Presentation on theme: "Macroeconomic issues and policies Outline: IPRs and Economic Growth Trade-Related Aspects of Intellectual Property (TRIPS) Intellectual Property Rights,"— Presentation transcript:
Macroeconomic issues and policies Outline: IPRs and Economic Growth Trade-Related Aspects of Intellectual Property (TRIPS) Intellectual Property Rights, Exhaustion, and Parallel Imports Piracy and Counterfeit R&D in the Global Economy International Migration of Skilled Labor
Introduction Ultimately would like to know impact of IPRs on economic growth and the welfare of society – This is a difficult question, but gathering evidence on this may increase chances of getting policies right – Note theoretical arguments not conclusive - can have models with positive or negative outcomes (Chapter 9) Different types of evidence can be gathered: – Cross-country regression evidence (this chapter) – Firm-level analysis (Chapters 5 – 7) – Historical evidence (some examples in this chapter) – Policy-type experiments (analysis of US patent surge, Chapter 11) – Survey evidence on agents perceptions (some discussion in Chapter 3)
IPRs and economic growth Complex set of relationships (see Figure 12.1, on next slide, and further diagram on slide after that) IPRs can affect investment, trade, FDI, and R&D These proximate factors can in turn affect a countrys rate of growth Evidence from study by Park and Ginarte (1997) using cross-section data for 60 countries supports this indirect role of IPRs on growth by enhancing investment and R&D Further summaries of evidence are in Allred and Park (2007) and Rogers (2009), see Additional References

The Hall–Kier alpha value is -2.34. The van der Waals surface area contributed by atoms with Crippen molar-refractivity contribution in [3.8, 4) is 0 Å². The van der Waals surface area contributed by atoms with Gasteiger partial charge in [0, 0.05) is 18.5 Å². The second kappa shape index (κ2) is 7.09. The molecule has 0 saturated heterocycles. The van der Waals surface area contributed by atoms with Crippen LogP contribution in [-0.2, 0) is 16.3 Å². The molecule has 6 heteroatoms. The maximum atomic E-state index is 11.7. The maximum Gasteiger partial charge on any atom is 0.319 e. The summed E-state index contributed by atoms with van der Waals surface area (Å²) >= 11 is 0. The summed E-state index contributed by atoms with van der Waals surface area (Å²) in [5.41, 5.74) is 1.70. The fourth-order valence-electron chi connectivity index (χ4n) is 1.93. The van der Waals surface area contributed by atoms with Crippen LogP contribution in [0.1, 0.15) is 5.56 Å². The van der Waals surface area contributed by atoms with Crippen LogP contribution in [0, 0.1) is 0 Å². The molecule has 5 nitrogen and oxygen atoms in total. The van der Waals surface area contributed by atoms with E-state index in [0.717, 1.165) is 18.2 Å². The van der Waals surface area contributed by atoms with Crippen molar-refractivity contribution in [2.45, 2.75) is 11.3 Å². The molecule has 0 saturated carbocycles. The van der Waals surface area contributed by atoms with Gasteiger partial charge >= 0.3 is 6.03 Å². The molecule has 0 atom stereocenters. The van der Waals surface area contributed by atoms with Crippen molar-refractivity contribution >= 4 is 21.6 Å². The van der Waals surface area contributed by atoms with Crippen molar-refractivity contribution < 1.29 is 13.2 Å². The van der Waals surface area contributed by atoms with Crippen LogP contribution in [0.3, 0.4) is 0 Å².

Impacts of patenting http://users.ox.ac.uk/~manc0346/IncidenceNov2009.pdf
Complex relationship between IPRs and growth In order to benefit from strong IPRs a country needs to have a range of factors conducive to growth Countries at different stages of development benefit in different ways Falvey et al. (2006) found that having strong IPRs benefits both the richest and the poorest nations, but not the middle- income countries Positive effects are due to increased FDI and trade Negative effects arise from inability to imitate and adopt technology freely A further indication from historical studies is that the strength of IPRs may affect the nature of innovation in a country rather than the level of innovation
Trade-Related Aspects of Intellectual Property (TRIPS) TRIPS agreement 1996 - membership of the World Trade Organisation (WTO) was made conditional on signing it TRIPS agreement established minimum standards of IPR protection in all WTO member countries Developing countries were given time to make the transition, but grace periods generally expired within a few years of such countries joining the WTO China and India have both become members of WTO/TRIPS Differential impacts of TRIPS – immediate effect (expected) was that rich countries gained more revenues from licensing their technology and exporting high-tech products Poorest countries (esp. Africa) suffered most, because of higher prices for protected products and technologies